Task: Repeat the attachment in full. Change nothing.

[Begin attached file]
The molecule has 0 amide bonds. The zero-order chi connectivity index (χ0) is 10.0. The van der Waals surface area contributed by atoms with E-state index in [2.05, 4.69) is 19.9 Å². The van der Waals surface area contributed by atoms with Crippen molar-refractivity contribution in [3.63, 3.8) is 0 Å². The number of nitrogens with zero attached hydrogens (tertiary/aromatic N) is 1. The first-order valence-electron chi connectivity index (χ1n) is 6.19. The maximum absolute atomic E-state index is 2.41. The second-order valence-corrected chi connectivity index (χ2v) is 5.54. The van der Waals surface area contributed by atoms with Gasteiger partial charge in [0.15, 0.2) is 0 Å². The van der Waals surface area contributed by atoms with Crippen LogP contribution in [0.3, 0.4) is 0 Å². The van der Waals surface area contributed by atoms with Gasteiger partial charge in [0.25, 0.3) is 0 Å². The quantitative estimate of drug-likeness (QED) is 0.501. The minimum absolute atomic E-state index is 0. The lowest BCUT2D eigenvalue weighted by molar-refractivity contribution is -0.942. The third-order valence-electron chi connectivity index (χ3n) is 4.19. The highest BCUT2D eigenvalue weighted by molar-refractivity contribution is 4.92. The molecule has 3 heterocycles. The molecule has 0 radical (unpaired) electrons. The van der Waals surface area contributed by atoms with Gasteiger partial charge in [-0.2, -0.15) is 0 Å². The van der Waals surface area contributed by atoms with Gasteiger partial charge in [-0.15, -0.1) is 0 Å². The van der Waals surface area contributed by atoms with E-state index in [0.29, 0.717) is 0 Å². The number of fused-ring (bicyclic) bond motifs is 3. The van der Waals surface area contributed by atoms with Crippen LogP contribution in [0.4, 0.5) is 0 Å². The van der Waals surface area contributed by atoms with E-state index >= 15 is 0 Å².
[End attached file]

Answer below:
The molecule has 0 amide bonds. The zero-order chi connectivity index (χ0) is 10.0. The van der Waals surface area contributed by atoms with E-state index in [2.05, 4.69) is 19.9 Å². The van der Waals surface area contributed by atoms with Crippen molar-refractivity contribution in [3.63, 3.8) is 0 Å². The number of nitrogens with zero attached hydrogens (tertiary/aromatic N) is 1. The first-order valence-electron chi connectivity index (χ1n) is 6.19. The maximum absolute atomic E-state index is 2.41. The second-order valence-corrected chi connectivity index (χ2v) is 5.54. The van der Waals surface area contributed by atoms with Gasteiger partial charge in [0.15, 0.2) is 0 Å². The van der Waals surface area contributed by atoms with Crippen LogP contribution in [0.3, 0.4) is 0 Å². The van der Waals surface area contributed by atoms with Gasteiger partial charge in [0.25, 0.3) is 0 Å². The quantitative estimate of drug-likeness (QED) is 0.501. The minimum absolute atomic E-state index is 0. The lowest BCUT2D eigenvalue weighted by molar-refractivity contribution is -0.942. The third-order valence-electron chi connectivity index (χ3n) is 4.19. The highest BCUT2D eigenvalue weighted by molar-refractivity contribution is 4.92. The molecule has 3 heterocycles. The molecule has 0 radical (unpaired) electrons. The van der Waals surface area contributed by atoms with Gasteiger partial charge in [-0.2, -0.15) is 0 Å². The van der Waals surface area contributed by atoms with Gasteiger partial charge in [-0.15, -0.1) is 0 Å². The van der Waals surface area contributed by atoms with E-state index in [0.29, 0.717) is 0 Å². The number of fused-ring (bicyclic) bond motifs is 3. The van der Waals surface area contributed by atoms with Crippen LogP contribution in [0.4, 0.5) is 0 Å². The van der Waals surface area contributed by atoms with E-state index >= 15 is 0 Å².